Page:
Living With a Zika-Culex Connection



More bad news on the Zika front is leaking out of Brazil. A single study of vector competence in Brazil has determined that Culex quinquefasciatus, the Southern House Mosquito may be capable of transmitting the Zika virus. Culex quinquefasciatus was fed Zika virus and the virus was observed in the salivary glands. To be an efficient vector, a virus must be able to migrate from the mosquito gut to its salivary glands and reproduce in the mosquito. People become infected when feeding mosquitoes inject saliva containing virus into the bite.  This is bad news on multiple fronts. Culex quinquefasciatus has a range that extends from the tropics north to Virginia in the US.  Indiana does not have Culex quinquefasciatus but we do have other Culex species. The recent report raises a new question, “Are species of Culex other than quinquefasciatus competent vectors of Zika.”

Indiana has over 20 species of Culex, some of which vector West Nile Virus. Many Culex species feed on both humans and birds.  Could Zika spread to our Culex population and from there infect some bird species and create a new reservoir?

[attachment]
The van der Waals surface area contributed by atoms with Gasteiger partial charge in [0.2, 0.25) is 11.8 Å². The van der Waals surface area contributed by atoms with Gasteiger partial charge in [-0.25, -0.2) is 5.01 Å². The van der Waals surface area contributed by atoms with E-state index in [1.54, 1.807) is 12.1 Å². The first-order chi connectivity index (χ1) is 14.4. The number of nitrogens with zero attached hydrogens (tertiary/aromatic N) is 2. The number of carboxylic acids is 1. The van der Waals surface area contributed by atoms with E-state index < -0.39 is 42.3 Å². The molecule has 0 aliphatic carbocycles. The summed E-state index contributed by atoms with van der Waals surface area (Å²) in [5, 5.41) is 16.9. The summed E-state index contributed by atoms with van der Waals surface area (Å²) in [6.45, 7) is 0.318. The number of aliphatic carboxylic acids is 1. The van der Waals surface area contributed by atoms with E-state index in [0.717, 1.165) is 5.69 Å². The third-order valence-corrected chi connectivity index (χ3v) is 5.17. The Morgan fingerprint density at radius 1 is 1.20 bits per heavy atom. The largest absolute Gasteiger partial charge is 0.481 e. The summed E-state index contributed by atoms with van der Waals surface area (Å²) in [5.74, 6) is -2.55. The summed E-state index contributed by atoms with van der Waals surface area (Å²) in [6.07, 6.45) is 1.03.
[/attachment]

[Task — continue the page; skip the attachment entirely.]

We still do not understand why Zika was confined to Africa for a long time without causing epidemics, and then became a large problem in Pacific Islands and later Brazil. One possibility is that Zika in its new geographical location has encountered new mosquito species that are better vectors. The summer mosquito season in the US threatens to get a lot more interesting.

About jjneal

Jonathan Neal is an Associate Professor of Entomology at Purdue University and author of the textbook, Living With Insects (2010). This blog is a forum to communicate about the intersection of insects with people and policy. This is a personal blog. The opinions and materials posted here are those of the author and are in no way connected with those of my employer.
This entry was posted in by jjneal, Health, Invasive Species. Bookmark the permalink.

One Response to Living With a Zika-Culex Connection

  1. Pingback: Living With a Zika-Culex Connection

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